Passau is a Bavarian town of 51,000 people in the South-East of Germany,
situated directly at the border to Austria and not far from the border to the Czech Republic.
It is world-wide known as the Dreiflüssestadt (or “City of Three Rivers”)
because here the rivers Inn and Ilz join the Danube.
The history of Passau goes back over 2000 years. Two important Roman forts were founded in the area of today's Passau, and some artifacts can still be seen. In the Middle Ages, Passau was not only the capital of the largest diocese of the Holy Roman Empire (which covered most of today's Austria), but also the town where the most famous German saga (the Nibelungen saga) was written down. The swords produced by Passau's smiths were among the most renowned in that age.
With a major railway line and a highway passing the town, travelling to Passau is easy. While it does not have its own airport, there are several major airports in close-by cities.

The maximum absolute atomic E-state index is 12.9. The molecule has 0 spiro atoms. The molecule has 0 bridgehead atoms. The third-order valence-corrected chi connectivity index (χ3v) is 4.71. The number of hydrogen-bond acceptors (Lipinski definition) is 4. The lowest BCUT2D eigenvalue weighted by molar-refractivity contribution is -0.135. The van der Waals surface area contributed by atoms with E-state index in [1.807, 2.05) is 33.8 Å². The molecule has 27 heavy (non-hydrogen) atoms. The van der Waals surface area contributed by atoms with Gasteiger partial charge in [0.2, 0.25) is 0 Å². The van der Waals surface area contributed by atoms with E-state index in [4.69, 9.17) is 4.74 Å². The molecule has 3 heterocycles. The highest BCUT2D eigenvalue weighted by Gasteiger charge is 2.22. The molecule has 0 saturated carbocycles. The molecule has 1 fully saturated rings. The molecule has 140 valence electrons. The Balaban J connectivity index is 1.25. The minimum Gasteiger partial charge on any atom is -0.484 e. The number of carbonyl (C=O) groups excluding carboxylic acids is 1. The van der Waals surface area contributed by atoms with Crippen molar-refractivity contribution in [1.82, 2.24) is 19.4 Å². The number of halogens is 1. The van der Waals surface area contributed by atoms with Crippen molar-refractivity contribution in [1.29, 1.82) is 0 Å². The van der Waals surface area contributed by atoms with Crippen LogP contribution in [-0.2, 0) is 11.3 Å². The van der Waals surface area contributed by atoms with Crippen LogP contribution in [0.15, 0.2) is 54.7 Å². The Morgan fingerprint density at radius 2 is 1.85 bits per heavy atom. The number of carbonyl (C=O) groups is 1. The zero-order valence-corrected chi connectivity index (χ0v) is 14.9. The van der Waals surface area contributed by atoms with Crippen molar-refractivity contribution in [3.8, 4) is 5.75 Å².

Passau has many sights to offer. The Three-Rivers Conjunction Point “Ortspitze” is a must see. The fortress “Veste Oberhaus” is located on top of a hill across the Danube (the foto in the header was taken from this fortress). In the old town, between the rivers Danube and Inn, you can enjoy small picturesque alleys and places, as well as a medieval city hall and the baroque St. Stephen's Cathedral. This cathedral houses the world's largest cathedral organ with almost 18'000 pipes.
The websites of the tourist office lists the most famous sights. It also has a foto gallery, a promotional video, and a virtual city tour.